December 14, 1921

Henrietta Leavitt Buried in Cambridge

PRIMARY SOURCE: Obituary, 1921
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On this day in 1921, Henrietta Leavitt, a scientist at the Harvard Observatory, was buried in Cambridge. Her premature death cut short a brilliant career as an astronomer. In the late nineteenth century, observatory director Edward Pickering wanted to map the brightness and color of the visible stars. He proposed a painstaking process of manually counting and computing the images revealed in thousands of photographs of starfields. Pickering knew he would need bright, meticulous, and dedicated people willing to work for low pay. So he hired women. These recent college graduates threw themselves into the work with enthusiasm. They discovered new stars and developed laws that provided a "cosmic yardstick" for measuring the universe, proving that women could be astronomers and scientists.

Today, nearly half of all astronomy graduate students in the United States are women.

In the 1880s and 1890s, despite that fact that women's colleges were beginning to turn out graduates trained in the sciences, it was still rare to find women in the scientific professions. Edward Pickering, director of the Harvard Observatory from 1877 to 1919, broke with tradition out of necessity. He needed "computers" — human number crunchers — to do thousands of complex astronomical computations. There were few qualified men willing to do the job for what he was prepared to pay (25 cents an hour) so Pickering turned to women. In doing so, he created unprecedented opportunities for a generation of female astronomers.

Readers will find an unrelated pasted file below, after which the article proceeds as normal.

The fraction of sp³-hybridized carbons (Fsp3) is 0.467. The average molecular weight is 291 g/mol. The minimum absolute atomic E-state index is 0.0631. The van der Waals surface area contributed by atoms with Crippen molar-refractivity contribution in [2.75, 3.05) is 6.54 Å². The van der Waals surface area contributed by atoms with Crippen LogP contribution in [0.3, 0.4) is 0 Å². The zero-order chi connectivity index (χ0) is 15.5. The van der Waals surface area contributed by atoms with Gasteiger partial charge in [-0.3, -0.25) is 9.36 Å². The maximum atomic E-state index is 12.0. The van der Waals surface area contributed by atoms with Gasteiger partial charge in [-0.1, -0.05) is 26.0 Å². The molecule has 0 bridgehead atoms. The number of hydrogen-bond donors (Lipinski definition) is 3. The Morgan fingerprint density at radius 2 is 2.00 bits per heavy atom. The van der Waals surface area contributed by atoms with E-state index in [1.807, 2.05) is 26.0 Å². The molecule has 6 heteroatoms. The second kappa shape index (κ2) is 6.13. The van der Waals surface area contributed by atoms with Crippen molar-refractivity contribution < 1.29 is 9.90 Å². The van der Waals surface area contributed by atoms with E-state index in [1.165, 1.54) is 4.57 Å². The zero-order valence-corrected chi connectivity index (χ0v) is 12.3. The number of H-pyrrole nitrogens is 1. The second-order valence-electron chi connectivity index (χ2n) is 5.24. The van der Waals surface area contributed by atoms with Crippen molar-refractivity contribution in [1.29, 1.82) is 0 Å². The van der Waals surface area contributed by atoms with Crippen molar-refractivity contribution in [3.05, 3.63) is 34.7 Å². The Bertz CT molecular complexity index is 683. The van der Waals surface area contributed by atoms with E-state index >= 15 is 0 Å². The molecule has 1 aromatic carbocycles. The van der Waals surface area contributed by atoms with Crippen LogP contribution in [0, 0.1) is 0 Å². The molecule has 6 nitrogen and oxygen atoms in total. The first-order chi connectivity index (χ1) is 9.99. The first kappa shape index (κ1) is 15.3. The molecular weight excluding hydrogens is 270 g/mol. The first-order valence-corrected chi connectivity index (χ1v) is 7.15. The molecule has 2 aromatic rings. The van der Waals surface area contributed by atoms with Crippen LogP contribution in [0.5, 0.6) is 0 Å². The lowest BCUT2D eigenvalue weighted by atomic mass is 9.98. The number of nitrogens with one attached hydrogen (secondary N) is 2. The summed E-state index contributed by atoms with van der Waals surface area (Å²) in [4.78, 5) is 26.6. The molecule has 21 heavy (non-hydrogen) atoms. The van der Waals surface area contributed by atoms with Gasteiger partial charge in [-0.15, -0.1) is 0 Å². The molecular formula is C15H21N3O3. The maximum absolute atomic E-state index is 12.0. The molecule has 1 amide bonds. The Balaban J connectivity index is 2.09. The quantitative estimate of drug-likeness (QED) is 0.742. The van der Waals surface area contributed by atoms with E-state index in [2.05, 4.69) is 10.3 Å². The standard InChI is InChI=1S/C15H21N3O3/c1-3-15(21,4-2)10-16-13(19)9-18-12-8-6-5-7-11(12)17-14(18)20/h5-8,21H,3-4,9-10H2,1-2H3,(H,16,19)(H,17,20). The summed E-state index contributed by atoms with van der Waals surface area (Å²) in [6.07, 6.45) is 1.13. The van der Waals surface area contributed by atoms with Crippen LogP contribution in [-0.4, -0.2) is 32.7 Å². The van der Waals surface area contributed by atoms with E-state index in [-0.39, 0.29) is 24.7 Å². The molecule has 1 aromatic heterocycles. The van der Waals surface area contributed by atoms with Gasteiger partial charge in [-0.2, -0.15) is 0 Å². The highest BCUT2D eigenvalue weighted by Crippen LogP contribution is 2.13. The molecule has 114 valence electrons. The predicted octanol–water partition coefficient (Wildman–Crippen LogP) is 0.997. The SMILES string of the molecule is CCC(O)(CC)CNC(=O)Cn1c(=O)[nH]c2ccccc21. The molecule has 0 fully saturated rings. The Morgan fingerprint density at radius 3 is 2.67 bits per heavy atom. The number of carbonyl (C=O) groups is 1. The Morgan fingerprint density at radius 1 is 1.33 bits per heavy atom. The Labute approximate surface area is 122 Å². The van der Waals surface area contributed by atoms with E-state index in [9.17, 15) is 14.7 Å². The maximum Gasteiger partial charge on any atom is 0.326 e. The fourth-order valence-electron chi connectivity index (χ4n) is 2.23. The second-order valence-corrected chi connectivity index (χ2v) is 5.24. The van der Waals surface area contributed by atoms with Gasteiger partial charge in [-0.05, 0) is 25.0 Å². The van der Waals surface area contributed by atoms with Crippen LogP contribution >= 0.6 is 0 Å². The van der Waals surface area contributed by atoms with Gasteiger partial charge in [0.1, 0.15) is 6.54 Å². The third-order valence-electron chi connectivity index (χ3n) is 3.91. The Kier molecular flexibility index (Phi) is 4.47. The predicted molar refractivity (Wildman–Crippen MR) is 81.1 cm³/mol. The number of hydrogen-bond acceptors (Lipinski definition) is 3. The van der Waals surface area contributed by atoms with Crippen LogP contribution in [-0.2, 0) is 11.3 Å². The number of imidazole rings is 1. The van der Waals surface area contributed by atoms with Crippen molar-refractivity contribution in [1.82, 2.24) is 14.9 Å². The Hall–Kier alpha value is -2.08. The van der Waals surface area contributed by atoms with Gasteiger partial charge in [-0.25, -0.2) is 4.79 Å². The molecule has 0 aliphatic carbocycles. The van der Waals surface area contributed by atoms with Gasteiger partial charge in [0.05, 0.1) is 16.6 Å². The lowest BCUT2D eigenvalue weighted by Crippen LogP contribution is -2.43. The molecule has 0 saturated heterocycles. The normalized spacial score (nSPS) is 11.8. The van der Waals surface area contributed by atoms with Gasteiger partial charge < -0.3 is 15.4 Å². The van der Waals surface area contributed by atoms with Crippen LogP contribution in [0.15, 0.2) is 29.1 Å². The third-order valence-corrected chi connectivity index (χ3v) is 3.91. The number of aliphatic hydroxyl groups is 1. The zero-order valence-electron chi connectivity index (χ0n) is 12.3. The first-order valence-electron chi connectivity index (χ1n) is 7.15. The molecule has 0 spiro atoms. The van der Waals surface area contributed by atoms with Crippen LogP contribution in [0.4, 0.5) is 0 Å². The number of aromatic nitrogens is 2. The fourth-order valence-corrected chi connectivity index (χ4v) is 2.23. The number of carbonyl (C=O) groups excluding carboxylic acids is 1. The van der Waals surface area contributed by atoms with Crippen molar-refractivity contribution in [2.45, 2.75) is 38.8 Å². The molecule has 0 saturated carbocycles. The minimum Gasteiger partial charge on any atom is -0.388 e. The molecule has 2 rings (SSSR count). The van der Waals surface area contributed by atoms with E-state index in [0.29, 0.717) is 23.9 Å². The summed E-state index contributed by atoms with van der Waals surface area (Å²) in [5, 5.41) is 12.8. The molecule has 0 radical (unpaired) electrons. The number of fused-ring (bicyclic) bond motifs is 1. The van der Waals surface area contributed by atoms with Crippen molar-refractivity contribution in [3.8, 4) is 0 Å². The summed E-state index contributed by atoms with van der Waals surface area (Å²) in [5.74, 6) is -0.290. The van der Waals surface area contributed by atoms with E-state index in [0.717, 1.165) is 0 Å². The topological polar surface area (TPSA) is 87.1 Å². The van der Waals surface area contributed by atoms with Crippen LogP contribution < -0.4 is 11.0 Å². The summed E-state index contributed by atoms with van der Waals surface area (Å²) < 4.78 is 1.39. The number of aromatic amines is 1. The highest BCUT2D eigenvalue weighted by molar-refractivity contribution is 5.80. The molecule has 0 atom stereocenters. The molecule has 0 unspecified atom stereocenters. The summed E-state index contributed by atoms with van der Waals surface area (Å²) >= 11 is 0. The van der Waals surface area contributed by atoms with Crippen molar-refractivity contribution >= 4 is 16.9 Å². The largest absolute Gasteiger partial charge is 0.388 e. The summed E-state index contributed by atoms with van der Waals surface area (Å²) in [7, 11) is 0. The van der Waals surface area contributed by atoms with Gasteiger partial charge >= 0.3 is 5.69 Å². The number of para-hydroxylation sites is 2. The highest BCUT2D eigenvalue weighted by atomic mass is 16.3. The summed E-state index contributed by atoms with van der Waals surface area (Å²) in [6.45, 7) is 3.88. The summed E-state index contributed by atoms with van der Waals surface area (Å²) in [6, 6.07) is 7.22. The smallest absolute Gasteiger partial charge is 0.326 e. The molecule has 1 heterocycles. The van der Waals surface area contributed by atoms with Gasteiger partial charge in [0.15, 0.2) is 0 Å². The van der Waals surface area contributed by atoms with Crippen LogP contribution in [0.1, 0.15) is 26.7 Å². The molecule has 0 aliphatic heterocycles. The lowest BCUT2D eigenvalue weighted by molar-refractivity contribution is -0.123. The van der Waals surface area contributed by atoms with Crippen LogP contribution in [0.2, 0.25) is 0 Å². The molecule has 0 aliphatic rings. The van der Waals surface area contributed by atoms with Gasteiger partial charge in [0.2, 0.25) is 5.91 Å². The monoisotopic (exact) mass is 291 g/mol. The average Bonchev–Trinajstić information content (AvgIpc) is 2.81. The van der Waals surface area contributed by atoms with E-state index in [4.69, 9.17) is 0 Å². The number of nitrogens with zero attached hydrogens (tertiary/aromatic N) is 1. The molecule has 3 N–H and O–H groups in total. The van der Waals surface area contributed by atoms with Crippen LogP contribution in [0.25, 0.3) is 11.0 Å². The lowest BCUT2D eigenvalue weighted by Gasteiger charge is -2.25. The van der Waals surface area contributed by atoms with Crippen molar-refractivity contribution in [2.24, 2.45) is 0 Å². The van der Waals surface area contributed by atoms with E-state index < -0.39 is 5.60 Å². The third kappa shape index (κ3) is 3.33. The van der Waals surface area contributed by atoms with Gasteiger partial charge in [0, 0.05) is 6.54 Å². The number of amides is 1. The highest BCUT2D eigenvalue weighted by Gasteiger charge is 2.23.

Pickering's goal was ambitious. The telescope Harvard owned in Peru yielded glass plate photographs of the sky. These images made it possible to judge the color and brightness of stars more accurately than ever before. Pickering wanted to use the photographs to measure precisely the brightness (a clue to distance) and color (a clue to composition) of every star in the sky. Frustrated by the lack of good data, he resolved to complete the catalogue by poring over the glass plates, counting and calculating, for as long as it took.

But in the days before government and corporate funding of scientific research, money for this kind of undertaking was scarce. Pickering came up with a unusual solution. "A great savings may be effectuated by employing unskilled and therefore inexpensive labor, of course under careful supervision," he reasoned. He found his first prospect right in his own home.

He needed "computers" — human number crunchers — to do thousands of complex astronomical computations.

Williamina Fleming was an intelligent and educated Scottish woman. Abandoned by her husband, she supported her son by working as a maid in the Pickerings' Cambridge household. In 1881 Edward Pickering offered her a job at the observatory. Soon she was supervising other women workers. Fleming helped Pickering develop a system to classify the stars based on their spectra — the colors revealed when light is refracted through a prism. A monumental task that would occupy the "computers" for decades, it was published from 1918 to 1924 as the Henry Draper Catalogue, named for the man whose widow financed the work. The first large-scale attempt to catalogue spectral types of stars, the Draper Catalogue covers the entire sky down to about the ninth or tenth magnitude. In time, Fleming received the official title of Curator of Astronomical Photographs.